TOTAL WORKER HEALTH
The Total Worker Health® approach originates from an earlier initiative called Steps to a Healthier US Workforce Initiative that was developed by NIOSH and modeled after the US Department of Health and Human Services (HHS) initiative Steps to a Healthier US. The initial goals of Steps to a Healthier US Workforce were to protect, support, and enhance the health of workers through comprehensive programs for safe and healthy work, integrated with health-supportive environments and access to adequate health care.
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In October 2004, NIOSH sponsored a Steps to a Healthier US Workforce Symposium to bring together current knowledge and experience of health protection and health promotion. In 2005 the name of the initiative was changed from Steps to the NIOSH WorkLife Initiative. The WorkLife Initiative served as the NIOSH response to the 2004 Steps to a Healthier US Workforce Symposium. Symposium participants called on NIOSH to continue to show leadership in promoting research, policy, and practice in the areas of science, economics, and current practices coordinating health protection and health promotion to improve the health of workers.
The WorkLife Initiative sought to improve overall worker health through better work-based programs, policies, practices, and benefits. The WorkLife Initiative supported addressing worker health and well-being in a more comprehensive way, taking into account the physical and organizational work environment while at the same time addressing the personal health-related decisions and behaviors of individuals. The worksite provides an opportunity to implement programs and policies to prevent both work-related risks and chronic illnesses and injuries that are linked to employee choices.
The aims of the WorkLife Initiative were to:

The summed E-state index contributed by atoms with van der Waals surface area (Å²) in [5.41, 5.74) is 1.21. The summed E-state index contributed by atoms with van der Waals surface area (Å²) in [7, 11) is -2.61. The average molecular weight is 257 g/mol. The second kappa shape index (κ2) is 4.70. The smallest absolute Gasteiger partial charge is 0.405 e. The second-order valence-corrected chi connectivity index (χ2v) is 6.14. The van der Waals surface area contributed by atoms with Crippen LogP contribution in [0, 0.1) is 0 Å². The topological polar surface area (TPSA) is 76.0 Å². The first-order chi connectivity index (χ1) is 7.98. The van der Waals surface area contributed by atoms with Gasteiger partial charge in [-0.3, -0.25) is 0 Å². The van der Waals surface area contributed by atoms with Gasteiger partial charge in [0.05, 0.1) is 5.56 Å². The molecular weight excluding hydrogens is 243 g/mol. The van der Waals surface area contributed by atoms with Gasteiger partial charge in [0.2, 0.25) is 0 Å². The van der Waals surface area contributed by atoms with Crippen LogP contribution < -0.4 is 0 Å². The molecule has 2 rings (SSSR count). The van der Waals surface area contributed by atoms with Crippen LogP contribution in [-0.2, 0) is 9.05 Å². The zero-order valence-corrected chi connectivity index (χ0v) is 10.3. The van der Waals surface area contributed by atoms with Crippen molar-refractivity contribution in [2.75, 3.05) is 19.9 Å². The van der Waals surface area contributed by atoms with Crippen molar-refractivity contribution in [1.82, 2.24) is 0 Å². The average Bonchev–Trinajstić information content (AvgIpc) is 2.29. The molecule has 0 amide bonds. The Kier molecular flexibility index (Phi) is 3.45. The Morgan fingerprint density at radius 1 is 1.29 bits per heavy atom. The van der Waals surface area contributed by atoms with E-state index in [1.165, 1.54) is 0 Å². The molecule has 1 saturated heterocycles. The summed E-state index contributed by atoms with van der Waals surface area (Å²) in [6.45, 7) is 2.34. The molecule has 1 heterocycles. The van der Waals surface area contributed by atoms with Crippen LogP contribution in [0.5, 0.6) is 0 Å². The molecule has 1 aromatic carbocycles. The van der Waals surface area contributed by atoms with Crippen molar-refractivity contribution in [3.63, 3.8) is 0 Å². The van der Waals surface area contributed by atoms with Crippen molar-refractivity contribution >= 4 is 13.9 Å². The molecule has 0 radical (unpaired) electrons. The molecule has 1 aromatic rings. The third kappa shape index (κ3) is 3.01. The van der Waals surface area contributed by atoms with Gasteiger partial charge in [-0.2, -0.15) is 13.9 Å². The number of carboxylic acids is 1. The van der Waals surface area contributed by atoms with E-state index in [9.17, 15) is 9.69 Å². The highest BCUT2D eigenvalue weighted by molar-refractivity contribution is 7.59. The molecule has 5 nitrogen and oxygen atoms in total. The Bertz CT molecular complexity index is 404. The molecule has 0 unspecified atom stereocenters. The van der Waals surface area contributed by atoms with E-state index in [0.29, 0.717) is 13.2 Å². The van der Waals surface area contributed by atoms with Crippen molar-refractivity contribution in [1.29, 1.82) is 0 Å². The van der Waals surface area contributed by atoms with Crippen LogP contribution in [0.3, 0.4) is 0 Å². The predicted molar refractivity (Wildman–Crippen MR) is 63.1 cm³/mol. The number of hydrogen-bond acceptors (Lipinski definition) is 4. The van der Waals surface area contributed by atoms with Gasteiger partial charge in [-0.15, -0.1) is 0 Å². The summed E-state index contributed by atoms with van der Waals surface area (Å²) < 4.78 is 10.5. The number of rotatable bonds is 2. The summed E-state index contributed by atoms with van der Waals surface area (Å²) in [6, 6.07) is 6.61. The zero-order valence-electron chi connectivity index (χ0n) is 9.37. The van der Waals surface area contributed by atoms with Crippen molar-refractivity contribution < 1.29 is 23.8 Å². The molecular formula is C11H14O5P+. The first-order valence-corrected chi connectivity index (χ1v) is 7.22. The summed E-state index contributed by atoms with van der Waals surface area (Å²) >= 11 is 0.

- Encourage and support rigorous evaluation of integrative approaches to work and health.
- Promote adoption of policies and practices proven to protect and improve worker health.
- Motivate trans-disciplinary collaboration among investigators focused on preserving and improving the health of people who work.
- Overcome the traditional separation of the occupational health and health promotion professional communities.
This worker-centered initiative relied on productive partnerships for research, training and communication of workplace-relevant health protective and enhancing recommendations. The initiative has created opportunities for both the occupational safety and health community and the health promotion community to work collaboratively to develop and implement workplace programs that prevent workplace illness and injury, promote health, and optimize the health of the U.S. workforce.
In September of 2007, NIOSH and over thirty-five co-sponsors and supporters conducted a national symposium called “WorkLife 2007: Protecting and Promoting Worker Health.” More than 450 participants explored the science and economics of integrated work-based programs, policies, and practices that sustain and improve worker health and well-being. National and international leaders from the business, labor, and academic communities provided ample evidence that, in some settings, comprehensive or integrative approaches to work and health are beneficial. Numerous case studies and anecdotal reports provided support for the concepts that workplace conditions can promote worker safety and health, and safe, healthy workers are good for business.
Extramural Centers of Excellence to Promote a Healthier Workforce were established by NIOSH to create new research in this area, effectively demonstrating the impact of improved and integrated approaches to health protection and health promotion on the improvement of worker health and safety and defining critical elements of health-supportive workplaces. Centers were funded at the University of Iowa, the University of Massachusetts at Lowell, the University of Connecticut, Harvard University, Oregon Health & Science University, Portland State University, and the University of Oregon. In 2016, the Centers of Excellence were renamed as NIOSH Centers of Excellence for Total Worker Health and expanded to include 6 centers: